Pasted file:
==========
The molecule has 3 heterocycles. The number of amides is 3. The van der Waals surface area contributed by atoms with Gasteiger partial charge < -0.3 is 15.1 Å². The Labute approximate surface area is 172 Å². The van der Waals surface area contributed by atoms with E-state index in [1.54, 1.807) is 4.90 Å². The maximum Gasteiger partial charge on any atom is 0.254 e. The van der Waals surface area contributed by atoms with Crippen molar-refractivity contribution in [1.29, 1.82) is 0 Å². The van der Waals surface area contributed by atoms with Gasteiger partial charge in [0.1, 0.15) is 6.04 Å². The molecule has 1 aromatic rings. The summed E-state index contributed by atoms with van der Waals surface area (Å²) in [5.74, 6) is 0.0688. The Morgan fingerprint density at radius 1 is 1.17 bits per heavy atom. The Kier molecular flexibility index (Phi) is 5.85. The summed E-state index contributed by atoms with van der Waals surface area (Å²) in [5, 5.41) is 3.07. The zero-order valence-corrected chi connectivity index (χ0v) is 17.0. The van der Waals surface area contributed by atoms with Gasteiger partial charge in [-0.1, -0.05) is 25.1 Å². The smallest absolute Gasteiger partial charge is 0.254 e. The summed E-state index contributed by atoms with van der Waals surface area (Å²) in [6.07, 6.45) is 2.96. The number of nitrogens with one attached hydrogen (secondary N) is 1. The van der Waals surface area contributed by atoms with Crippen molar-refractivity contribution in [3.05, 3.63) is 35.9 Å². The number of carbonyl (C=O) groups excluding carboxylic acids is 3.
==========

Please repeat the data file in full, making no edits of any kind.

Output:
The molecule has 3 heterocycles. The number of amides is 3. The van der Waals surface area contributed by atoms with Gasteiger partial charge < -0.3 is 15.1 Å². The Labute approximate surface area is 172 Å². The van der Waals surface area contributed by atoms with E-state index in [1.54, 1.807) is 4.90 Å². The maximum Gasteiger partial charge on any atom is 0.254 e. The van der Waals surface area contributed by atoms with Crippen molar-refractivity contribution in [1.29, 1.82) is 0 Å². The van der Waals surface area contributed by atoms with Gasteiger partial charge in [0.1, 0.15) is 6.04 Å². The molecule has 1 aromatic rings. The summed E-state index contributed by atoms with van der Waals surface area (Å²) in [5.74, 6) is 0.0688. The Morgan fingerprint density at radius 1 is 1.17 bits per heavy atom. The Kier molecular flexibility index (Phi) is 5.85. The summed E-state index contributed by atoms with van der Waals surface area (Å²) in [5, 5.41) is 3.07. The zero-order valence-corrected chi connectivity index (χ0v) is 17.0. The van der Waals surface area contributed by atoms with Gasteiger partial charge in [-0.1, -0.05) is 25.1 Å². The smallest absolute Gasteiger partial charge is 0.254 e. The summed E-state index contributed by atoms with van der Waals surface area (Å²) in [6.07, 6.45) is 2.96. The number of nitrogens with one attached hydrogen (secondary N) is 1. The van der Waals surface area contributed by atoms with Crippen molar-refractivity contribution in [3.05, 3.63) is 35.9 Å². The number of carbonyl (C=O) groups excluding carboxylic acids is 3.